Title:
Corrugated Shelf
Kind Code:
A1


Abstract:
A shelf unit includes a back wall having first and second end sections. First and second side walls extend outwardly from and in general perpendicular relation to the end sections of the back wall. Each side wall includes at least one first slot. The back wall and first and second side walls are formed from a first board made of a corrugated material. At least one first shelf formed from a second board made of a corrugated material extends between the first and second side walls. The first shelf has opposing end sections which project through the first slot of each side wall for securing the first shelf to the first and second side walls without the need of associated fasteners. The first slot has the same shape as a cross-sectional shape of the first shelf.



Inventors:
Vail, Benjamin F. (Akron, OH, US)
Application Number:
11/833482
Publication Date:
02/07/2008
Filing Date:
08/03/2007
Primary Class:
Other Classes:
211/149, 108/165
International Classes:
A47B43/02
View Patent Images:
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Primary Examiner:
AYRES, TIMOTHY MICHAEL
Attorney, Agent or Firm:
FAY SHARPE LLP (Cleveland, OH, US)
Claims:
What is claimed is:

1. A shelf unit comprising: a back wall having first and second end section; first and second side walls extending outwardly from and in general perpendicular relation to the end sections of the back wall, each side wall including at least one first slot, the back wall and first and second side walls being formed from a first board made of a corrugated material; and at least one first shelf formed from a second board made of a corrugated material and extending between the first and second side walls and having opposing end sections projecting through the first slot of each side wall for securing the first shelf to the first and second side walls without the need of associated fasteners, the first slot having the same shape as a cross-sectional shape of the first shelf.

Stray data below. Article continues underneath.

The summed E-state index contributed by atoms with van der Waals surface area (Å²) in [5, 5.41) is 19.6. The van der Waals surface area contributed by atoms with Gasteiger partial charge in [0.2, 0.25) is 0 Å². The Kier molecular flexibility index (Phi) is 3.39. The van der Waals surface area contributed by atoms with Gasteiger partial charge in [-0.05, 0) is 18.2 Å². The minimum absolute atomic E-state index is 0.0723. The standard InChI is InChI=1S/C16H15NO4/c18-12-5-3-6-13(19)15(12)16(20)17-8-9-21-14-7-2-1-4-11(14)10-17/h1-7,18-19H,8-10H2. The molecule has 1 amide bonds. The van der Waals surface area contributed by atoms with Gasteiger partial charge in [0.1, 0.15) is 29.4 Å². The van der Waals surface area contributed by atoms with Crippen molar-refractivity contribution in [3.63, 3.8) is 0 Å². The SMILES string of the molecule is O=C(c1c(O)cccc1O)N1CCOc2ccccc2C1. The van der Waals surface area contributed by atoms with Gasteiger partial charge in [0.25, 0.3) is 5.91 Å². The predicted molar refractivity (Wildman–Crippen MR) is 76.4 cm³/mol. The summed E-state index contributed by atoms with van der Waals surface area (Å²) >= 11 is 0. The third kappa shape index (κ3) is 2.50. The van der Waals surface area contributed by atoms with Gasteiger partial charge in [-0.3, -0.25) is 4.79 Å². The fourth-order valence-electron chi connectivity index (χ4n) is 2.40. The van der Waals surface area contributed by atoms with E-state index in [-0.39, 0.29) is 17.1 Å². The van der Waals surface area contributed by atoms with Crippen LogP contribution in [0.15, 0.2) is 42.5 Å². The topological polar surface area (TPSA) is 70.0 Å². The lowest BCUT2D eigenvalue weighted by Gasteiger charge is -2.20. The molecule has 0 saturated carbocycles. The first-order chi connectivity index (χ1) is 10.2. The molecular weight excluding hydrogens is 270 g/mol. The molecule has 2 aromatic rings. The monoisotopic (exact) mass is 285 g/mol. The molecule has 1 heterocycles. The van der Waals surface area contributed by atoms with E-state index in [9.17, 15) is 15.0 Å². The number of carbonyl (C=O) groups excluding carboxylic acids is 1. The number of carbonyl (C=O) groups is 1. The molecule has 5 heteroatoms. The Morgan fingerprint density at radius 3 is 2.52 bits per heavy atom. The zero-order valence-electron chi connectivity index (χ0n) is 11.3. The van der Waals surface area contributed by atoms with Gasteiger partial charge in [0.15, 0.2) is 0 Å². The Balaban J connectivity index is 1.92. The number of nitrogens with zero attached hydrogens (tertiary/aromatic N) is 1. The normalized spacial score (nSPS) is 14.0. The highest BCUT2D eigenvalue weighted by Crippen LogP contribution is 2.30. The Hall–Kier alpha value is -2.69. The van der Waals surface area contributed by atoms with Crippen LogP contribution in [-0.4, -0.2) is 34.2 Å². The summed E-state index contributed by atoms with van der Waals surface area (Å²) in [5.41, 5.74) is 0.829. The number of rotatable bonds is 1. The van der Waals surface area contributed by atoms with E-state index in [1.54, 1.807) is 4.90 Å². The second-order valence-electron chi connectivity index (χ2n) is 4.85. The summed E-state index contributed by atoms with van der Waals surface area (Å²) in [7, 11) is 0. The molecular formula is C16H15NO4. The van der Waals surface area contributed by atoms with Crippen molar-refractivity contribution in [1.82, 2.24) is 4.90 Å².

2. The shelf unit of claim 1, wherein the first shelf has a generally triangular cross-sectional shape.

3. The shelf unit of claim 2, wherein the first shelf includes a generally horizontal support and at least one generally vertical support.

4. The shelf unit of claim 3, wherein the generally vertical support includes first and second generally vertical supports in face to face relation with one another, an end of each support engaging a bottom surface of the generally horizontal support.

5. The shelf unit of claim 1, further comprising a second shelf formed from a third board made of a corrugated material and extending between the first and second side walls and having opposing end sections projecting through a second slot located on each first and second side wall, the second shelf having a cross-sectional shape different than the cross-sectional shape of the first shelf.